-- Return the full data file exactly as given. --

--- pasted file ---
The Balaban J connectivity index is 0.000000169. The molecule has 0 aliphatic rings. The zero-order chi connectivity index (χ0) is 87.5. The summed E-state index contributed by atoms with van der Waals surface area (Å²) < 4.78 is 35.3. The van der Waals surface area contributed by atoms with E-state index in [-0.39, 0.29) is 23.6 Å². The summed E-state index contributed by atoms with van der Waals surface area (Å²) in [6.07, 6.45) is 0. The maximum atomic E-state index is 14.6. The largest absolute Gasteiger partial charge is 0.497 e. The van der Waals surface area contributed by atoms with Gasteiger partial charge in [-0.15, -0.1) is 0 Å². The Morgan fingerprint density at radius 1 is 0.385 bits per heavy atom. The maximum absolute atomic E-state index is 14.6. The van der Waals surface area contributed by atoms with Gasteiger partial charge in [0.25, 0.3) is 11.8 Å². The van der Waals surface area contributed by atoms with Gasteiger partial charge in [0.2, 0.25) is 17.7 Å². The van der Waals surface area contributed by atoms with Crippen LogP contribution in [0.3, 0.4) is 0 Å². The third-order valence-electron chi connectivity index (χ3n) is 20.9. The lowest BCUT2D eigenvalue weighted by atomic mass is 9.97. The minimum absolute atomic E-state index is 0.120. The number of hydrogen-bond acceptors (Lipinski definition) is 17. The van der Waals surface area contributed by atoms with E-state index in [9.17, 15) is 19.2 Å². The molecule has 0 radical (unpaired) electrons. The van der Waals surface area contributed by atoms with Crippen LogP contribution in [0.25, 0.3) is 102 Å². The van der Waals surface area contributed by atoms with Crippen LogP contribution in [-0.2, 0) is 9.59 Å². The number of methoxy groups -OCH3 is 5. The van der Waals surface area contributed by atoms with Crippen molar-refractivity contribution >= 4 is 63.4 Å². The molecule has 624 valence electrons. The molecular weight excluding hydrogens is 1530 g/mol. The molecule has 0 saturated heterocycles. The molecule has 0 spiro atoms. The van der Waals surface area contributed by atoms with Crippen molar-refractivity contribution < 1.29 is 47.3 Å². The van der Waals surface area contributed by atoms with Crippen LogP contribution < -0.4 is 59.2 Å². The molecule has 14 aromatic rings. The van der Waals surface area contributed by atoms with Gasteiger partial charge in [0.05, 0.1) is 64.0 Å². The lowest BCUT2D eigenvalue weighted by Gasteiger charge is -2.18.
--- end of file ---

The Balaban J connectivity index is 0.000000169. The molecule has 0 aliphatic rings. The zero-order chi connectivity index (χ0) is 87.5. The summed E-state index contributed by atoms with van der Waals surface area (Å²) < 4.78 is 35.3. The van der Waals surface area contributed by atoms with E-state index in [-0.39, 0.29) is 23.6 Å². The summed E-state index contributed by atoms with van der Waals surface area (Å²) in [6.07, 6.45) is 0. The maximum atomic E-state index is 14.6. The largest absolute Gasteiger partial charge is 0.497 e. The van der Waals surface area contributed by atoms with Gasteiger partial charge in [-0.15, -0.1) is 0 Å². The Morgan fingerprint density at radius 1 is 0.385 bits per heavy atom. The maximum absolute atomic E-state index is 14.6. The van der Waals surface area contributed by atoms with Gasteiger partial charge in [0.25, 0.3) is 11.8 Å². The van der Waals surface area contributed by atoms with Gasteiger partial charge in [0.2, 0.25) is 17.7 Å². The van der Waals surface area contributed by atoms with Crippen LogP contribution in [0.3, 0.4) is 0 Å². The third-order valence-electron chi connectivity index (χ3n) is 20.9. The lowest BCUT2D eigenvalue weighted by atomic mass is 9.97. The minimum absolute atomic E-state index is 0.120. The number of hydrogen-bond acceptors (Lipinski definition) is 17. The van der Waals surface area contributed by atoms with E-state index in [9.17, 15) is 19.2 Å². The molecule has 0 radical (unpaired) electrons. The van der Waals surface area contributed by atoms with Crippen LogP contribution in [0.25, 0.3) is 102 Å². The van der Waals surface area contributed by atoms with Crippen LogP contribution in [-0.2, 0) is 9.59 Å². The number of methoxy groups -OCH3 is 5. The van der Waals surface area contributed by atoms with Crippen molar-refractivity contribution >= 4 is 63.4 Å². The molecule has 624 valence electrons. The molecular weight excluding hydrogens is 1530 g/mol. The molecule has 0 saturated heterocycles. The molecule has 0 spiro atoms. The van der Waals surface area contributed by atoms with Crippen molar-refractivity contribution < 1.29 is 47.3 Å². The van der Waals surface area contributed by atoms with Crippen LogP contribution < -0.4 is 59.2 Å². The molecule has 14 aromatic rings. The van der Waals surface area contributed by atoms with Gasteiger partial charge in [0.05, 0.1) is 64.0 Å². The lowest BCUT2D eigenvalue weighted by Gasteiger charge is -2.18.